The British monarch will not attend the parliament opening ceremony, Buckingham Palace has said
Queen Elizabeth will not attend the State Opening of Parliament on Tuesday for the first time in almost 60 years, Buckingham Palace announced on Monday. The queen, 96, has some "mobility issues," it added. Prince Charles, accompanied by his eldest son, Prince William, Duke of Cambridge, will replace her at the ceremony.
"The queen continues to experience episodic mobility problems, and in consultation with her doctors has reluctantly decided that she will not attend the State Opening of Parliament tomorrow," Buckingham Palace's statement reads.
The Royal Palace did not elaborate on the nature of the queen's ailment but said that the decision was only made on Monday and that the issue was related to some other illness she had suffered last year. In October 2021, Queen Elizabeth was briefly hospitalized for an unspecified illness and was then told to rest by her doctors.
The queen continued to fulfill her duties online or in person at Windsor Castle after that incident and then first appeared in public in April during a memorial ceremony dedicated to her late husband, Prince Philip, Duke of Edinburgh, who died last year.
In February, she was also tested positive for Covid-19 but experienced only mild symptoms and was holding virtual meetings within two weeks of being diagnosed.
Last week, it was announced that she would also not attend the traditional summer garden parties at Buckingham Palace. Her audiences with the Privy Council and Prime Minister Boris Johnson scheduled for Wednesday would be held either online or by phone.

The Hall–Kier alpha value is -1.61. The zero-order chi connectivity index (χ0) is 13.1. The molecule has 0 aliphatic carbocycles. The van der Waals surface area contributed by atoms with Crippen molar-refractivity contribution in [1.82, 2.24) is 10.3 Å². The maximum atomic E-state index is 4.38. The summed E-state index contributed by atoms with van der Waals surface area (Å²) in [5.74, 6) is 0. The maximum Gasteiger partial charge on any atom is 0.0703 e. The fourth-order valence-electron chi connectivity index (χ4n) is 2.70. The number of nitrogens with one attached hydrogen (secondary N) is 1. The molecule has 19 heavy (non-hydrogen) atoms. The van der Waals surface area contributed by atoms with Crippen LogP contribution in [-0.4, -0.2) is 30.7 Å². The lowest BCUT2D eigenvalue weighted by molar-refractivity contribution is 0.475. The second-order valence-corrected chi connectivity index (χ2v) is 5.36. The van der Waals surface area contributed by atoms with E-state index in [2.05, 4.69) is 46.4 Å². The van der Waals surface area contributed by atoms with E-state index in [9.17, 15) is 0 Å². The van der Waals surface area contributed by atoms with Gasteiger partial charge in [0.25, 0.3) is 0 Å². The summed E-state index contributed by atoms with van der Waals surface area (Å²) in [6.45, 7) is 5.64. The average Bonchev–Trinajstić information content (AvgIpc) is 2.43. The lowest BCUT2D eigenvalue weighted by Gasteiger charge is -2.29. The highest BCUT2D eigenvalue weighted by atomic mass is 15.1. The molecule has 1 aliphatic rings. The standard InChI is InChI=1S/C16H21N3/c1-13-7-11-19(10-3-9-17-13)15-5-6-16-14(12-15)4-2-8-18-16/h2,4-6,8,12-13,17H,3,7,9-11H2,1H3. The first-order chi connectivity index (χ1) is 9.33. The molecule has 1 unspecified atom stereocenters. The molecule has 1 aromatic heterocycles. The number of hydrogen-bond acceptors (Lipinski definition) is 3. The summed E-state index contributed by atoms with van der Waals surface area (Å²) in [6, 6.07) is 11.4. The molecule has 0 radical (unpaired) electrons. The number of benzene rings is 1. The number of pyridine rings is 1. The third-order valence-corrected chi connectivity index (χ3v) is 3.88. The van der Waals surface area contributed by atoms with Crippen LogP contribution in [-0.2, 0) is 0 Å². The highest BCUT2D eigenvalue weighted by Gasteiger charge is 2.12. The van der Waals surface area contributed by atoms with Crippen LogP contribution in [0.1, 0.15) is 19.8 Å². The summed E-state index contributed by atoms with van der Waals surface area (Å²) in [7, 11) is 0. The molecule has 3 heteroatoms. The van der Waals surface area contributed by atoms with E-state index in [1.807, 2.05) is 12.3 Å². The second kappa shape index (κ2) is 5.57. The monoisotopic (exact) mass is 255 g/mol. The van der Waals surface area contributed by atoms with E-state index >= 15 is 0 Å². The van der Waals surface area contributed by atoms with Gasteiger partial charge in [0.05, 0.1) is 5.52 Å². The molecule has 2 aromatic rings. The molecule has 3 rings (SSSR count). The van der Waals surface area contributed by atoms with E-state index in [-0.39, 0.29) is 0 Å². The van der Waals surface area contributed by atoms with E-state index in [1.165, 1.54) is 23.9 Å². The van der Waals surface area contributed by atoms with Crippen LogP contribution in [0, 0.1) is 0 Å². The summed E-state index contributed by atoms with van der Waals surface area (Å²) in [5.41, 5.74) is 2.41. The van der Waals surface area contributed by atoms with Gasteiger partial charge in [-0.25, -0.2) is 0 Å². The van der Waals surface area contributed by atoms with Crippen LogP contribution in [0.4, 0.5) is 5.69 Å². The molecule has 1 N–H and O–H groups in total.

Prince Charles is expected to deliver the Queen's speech during the Tuesday parliament opening ceremony. He will be taking over major constitutional duties of the head of state for the first time, in a move that some British media outlets have already declared unprecedented in the nation's modern history.
"At Her Majesty's request, and with the agreement of the relevant authorities, The Prince of Wales will read the queen's speech on Her Majesty's behalf, with The Duke of Cambridge also in attendance," Buckingham Palace has said.
Downing Street has also supported the queen's decision. "The prime minister fully respects the wishes of Her Majesty and is grateful to the Prince of Wales for agreeing to deliver the speech on her behalf," a Downing Street spokesperson has said.
A new Letters Patent authorized by the monarch delegates her State Opening of Parliament duties to the Counsellors of State, enabling both Prince Charles and Prince William to jointly exercise this function. No other monarch's duties have been delegated so far.
During the ceremony, the monarch traditionally reads out the government's plans for the upcoming legislation period. Queen Elizabeth - the world's longest-serving monarch - has missed the ceremony only twice in the 70 years of her reign: in 1959, when she was pregnant with Prince Andrew and in 1963, when she was pregnant with Prince Edward. On those occasions, the Queen's speech was read by the lord chancellor.